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The long-delayed Elbphilharmonie Hamburg is finally complete – a feat announced in giant illuminated letters on its side.

Designed by Herzog & de Meuron, the complex – which comprises three world-class concert halls as well as apartments, a hotel and restaurants – is capped by a crown-like glass structure made from individual glazed panels that can be lit up independently.

‘Fertig’ (German for ‘completed’) was lit across the side of the building, which sits on the city’s harbour front, signalling the end of its 10-year-long construction.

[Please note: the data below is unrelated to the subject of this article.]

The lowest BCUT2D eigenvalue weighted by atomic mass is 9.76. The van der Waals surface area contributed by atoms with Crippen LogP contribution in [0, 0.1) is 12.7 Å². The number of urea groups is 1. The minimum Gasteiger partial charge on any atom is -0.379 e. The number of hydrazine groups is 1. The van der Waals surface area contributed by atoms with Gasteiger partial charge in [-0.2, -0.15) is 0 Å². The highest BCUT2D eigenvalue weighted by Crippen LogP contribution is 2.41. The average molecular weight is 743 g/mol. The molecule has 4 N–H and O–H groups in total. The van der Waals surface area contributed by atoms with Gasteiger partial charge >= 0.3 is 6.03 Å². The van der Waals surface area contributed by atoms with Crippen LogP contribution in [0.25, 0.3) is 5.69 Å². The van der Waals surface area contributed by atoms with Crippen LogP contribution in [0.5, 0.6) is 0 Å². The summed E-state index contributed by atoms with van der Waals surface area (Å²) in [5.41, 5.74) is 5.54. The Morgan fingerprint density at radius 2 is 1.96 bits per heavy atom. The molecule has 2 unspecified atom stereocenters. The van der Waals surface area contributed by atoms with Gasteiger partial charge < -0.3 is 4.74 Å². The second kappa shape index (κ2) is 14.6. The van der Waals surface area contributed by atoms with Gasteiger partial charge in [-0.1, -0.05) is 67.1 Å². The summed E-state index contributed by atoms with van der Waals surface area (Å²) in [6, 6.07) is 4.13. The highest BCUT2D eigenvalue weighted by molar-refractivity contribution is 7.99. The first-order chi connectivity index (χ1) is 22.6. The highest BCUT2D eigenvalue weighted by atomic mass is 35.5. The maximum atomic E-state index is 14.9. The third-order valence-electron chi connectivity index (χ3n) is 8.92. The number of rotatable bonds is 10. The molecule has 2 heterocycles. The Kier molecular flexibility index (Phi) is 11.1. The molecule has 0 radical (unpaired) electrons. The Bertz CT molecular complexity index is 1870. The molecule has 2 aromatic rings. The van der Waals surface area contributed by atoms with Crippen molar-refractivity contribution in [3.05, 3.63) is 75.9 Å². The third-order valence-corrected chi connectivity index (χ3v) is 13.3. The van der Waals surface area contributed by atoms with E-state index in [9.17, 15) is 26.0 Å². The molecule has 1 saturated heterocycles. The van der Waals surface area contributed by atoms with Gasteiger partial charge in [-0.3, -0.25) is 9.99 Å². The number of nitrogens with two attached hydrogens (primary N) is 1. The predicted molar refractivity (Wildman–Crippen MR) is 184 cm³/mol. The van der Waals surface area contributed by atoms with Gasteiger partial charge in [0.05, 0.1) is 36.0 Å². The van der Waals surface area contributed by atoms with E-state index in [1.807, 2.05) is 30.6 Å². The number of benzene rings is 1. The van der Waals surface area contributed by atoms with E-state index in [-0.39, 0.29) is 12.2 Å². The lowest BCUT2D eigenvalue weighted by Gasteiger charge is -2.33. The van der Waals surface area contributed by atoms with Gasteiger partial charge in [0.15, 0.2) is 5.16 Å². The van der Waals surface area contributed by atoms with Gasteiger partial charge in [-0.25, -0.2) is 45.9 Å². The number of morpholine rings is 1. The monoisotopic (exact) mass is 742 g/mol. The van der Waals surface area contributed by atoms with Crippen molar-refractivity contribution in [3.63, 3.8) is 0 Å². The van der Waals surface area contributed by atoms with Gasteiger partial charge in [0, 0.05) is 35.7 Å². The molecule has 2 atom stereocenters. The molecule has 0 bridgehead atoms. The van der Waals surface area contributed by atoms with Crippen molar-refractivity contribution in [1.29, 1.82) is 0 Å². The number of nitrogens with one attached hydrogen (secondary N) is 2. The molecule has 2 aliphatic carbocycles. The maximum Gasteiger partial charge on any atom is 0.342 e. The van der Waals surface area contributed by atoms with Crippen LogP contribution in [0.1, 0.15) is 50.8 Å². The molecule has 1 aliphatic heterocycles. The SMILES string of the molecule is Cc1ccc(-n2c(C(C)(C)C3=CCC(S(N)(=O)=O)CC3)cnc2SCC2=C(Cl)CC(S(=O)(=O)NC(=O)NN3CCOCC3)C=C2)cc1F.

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Herzog & de Meuron incorporated an existing 1960s warehouse into the Elbphilharmonie’s design, using the vast red brick volume as a plinth for their wavy glass addition which soars to a height of 110m.

The project has been dogged by long-delays and spiralling expense: originally estimated at €77 million, it’s now thought to have cost more than 10 times as much.

Courtesy of Herzog & de Meuron
Courtesy of Herzog & de Meuron

Now the keys have been handed over to the City of Hamburg, Elbphilharmonie is gearing up for launch. Management company HamburgMusik takes over the running of the complex this week, including its 4,000 sq m plaza (which sits 30 m above ground overlooking the city) as well as restaurants, a hotel, restaurants bars and cafes.

The first performance at the Elbphilharmonie concert hall is scheduled for January 2017.

Read next: 11 culture hubs opening this autumn

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